According to this week's FluView report, while influenza activity has declined sharply the past few weeks (see FluView chart below), a few regions are reporting a slight uptick in activity.
The Key points from this week's FluView report are summarized below, after which we'll look at a report on the 3rd novel flu detection of the 2021-2022 flu season.
- Sporadic influenza activity continues across the country. In some areas, influenza activity is increasing.
- The majority of influenza viruses detected are A(H3N2). H3N2 viruses identified so far this season are genetically closely related to the vaccine virus, but there are some antigenic differences that have developed as H3N2 viruses have continued to evolve.
- The percentage of outpatient visits due to respiratory illness decreased nationally again this week and is below baseline. Influenza is contributing to levels of respiratory illness, but other respiratory viruses are also circulating. The relative contribution of influenza varies by location.
- The number of hospital admissions reported to HHS Protect increased slightly this week.
- The cumulative hospitalization rate in the FluSurv-NET system is higher than the rate for the entire 2020-2021 season, but lower than the rate seen at this time during the four seasons preceding the COVID-19 pandemic.
- CDC estimates that so far this season there have been at least 2.3 million flu illnesses, 22,000 hospitalizations, and 1,300 deaths from flu.
- An annual flu vaccine is the best way to protect against flu and its potentially serious complications. CDC continues to recommend that everyone ages 6 months and older get a flu vaccine as long as flu activity continues.
- Flu vaccination coverage remains lower this season compared to last.
- Flu vaccines are available at many different locations, including pharmacies and health departments. Visit www.vaccines.gov to find a flu vaccine near you.
- There are also flu antiviral drugs that can be used to treat flu illness.
Most years we see a handful of novel swine variant flu detections in humans - usually among those who have direct contact with swine. Most are mild, and many undoubtedly go undetected. Only rarely have we seen evidence of human-to-human transmission of theses viruses.
On a few occasions, we've seen larger outbreaks of these swine variant viruses - usually connected to agricultural exhibits at state and county fairs. Over the 2011-2012 flu season more than 300 cases were recorded, while over the 2016-2017 season 68 cases were detected.
The CDC's risk assessment for Swine Variant viruses reads:
Sporadic infections and even localized outbreaks among people with variant influenza viruses may occur. All influenza viruses have the capacity to change and it’s possible that variant viruses may change such that they infect people easily and spread easily from person-to-person. The Centers for Disease Control and Prevention (CDC) continues to monitor closely for variant influenza virus infections and will report cases of H3N2v and other variant influenza viruses weekly in FluView and on the case count tables on this website
Details on the 3rd detection of this flu season follow.
Novel Influenza A Virus
One human infection with a novel influenza A (H1N2) variant virus was reported by California. The infection occurred in an adult ≥ 18 years of age. The patient was not hospitalized and has recovered from their illness. The patient had direct contact with swine prior to specimen collection. Respiratory illness was reported among contacts of the patient, however this occurred during a period of high respiratory illness activity and no specimens from the contacts were received for testing. No ongoing person-to-person transmission has been identified associated with this case.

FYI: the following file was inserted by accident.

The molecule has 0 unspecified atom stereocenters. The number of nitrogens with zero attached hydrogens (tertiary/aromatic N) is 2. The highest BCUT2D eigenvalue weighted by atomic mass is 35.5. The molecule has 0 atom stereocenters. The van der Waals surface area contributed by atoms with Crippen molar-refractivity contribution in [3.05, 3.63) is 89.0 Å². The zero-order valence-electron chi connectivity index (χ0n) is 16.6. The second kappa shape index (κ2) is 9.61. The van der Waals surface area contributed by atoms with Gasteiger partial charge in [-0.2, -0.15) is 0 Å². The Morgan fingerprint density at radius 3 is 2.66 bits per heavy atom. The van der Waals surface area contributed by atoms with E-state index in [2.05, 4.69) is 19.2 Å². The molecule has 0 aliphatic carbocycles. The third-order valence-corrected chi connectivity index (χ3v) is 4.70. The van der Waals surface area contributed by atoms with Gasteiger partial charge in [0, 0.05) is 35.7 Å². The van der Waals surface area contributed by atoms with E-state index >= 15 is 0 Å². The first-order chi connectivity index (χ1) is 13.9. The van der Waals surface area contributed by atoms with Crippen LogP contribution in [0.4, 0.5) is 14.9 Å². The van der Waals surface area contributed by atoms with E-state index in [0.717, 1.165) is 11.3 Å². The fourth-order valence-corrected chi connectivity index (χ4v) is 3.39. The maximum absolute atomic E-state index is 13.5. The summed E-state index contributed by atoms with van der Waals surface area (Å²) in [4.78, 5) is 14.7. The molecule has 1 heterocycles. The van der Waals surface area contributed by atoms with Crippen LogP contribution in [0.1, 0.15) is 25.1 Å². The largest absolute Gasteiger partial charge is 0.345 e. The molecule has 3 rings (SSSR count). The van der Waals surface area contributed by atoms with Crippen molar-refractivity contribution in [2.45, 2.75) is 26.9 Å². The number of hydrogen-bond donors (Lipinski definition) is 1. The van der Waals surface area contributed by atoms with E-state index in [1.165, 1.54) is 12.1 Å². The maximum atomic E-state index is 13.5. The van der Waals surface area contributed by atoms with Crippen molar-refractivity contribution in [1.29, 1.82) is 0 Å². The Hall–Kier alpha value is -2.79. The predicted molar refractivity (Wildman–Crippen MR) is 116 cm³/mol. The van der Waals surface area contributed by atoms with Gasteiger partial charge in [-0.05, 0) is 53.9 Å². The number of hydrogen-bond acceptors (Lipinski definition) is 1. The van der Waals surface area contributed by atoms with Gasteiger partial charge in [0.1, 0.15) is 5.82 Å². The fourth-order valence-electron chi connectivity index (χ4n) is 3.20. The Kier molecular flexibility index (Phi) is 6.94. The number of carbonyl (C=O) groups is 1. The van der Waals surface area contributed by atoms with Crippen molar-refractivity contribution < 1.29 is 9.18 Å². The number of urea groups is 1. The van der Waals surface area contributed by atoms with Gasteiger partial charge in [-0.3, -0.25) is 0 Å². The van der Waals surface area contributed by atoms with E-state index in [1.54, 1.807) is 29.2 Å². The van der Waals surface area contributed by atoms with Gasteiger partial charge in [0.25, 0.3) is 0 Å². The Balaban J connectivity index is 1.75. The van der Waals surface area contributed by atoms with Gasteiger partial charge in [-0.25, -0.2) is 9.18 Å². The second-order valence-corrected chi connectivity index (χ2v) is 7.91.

This is the third human infection with novel influenza A virus that has occurred during the 2021-22 influenza season in the United States. One influenza A(H3N2) variant virus infection was reported by Ohio and one influenza A(H1) variant virus (neuraminidase not determined) infection was reported by Oklahoma.
When an influenza virus that normally circulates in swine (but not people) is detected in a person, it is called a “variant influenza virus”. Most human infections with variant influenza viruses occur following close proximity to swine, but person-to-person transmission can occur. In most cases, variant influenza viruses have not shown the ability to spread easily and sustainably from person to person. Early identification and investigation of human infections with novel influenza A viruses are critical so that the risk of infection can be more fully understood and appropriate public health measures can be taken. Additional information on influenza in swine, variant influenza virus infection in humans, and strategies to interact safely with swine can be found at www.cdc.gov/flu/swineflu/index.htm. Additional information regarding human infections with novel influenza A viruses can be found at http://gis.cdc.gov/grasp/fluview/Novel_Influenza.html.
The risk of one of these swine variant viruses sparking a pandemic is relatively low, but it isn't zero. The CDC's IRAT (Influenza Risk Assessment Tool) lists 3 North American swine viruses as having at least some pandemic potential (2 added in 2019).
H1N2 variant [A/California/62/2018] Jul 2019 5.8 5.7 Moderate
H3N2 variant [A/Ohio/13/2017] Jul 2019 6.6 5.8 Moderate
H3N2 variant [A/Indiana/08/2011] Dec 2012 6.0 4.5 Moderate
For now, sporadic jumps of swine variant influenza from pigs to humans pose only a minor public health risk.
But as we saw in 2009, every once in a great while a swine virus finds the right combination of mutations to enable it to jump to humans, transmit efficiently, and spark a pandemic.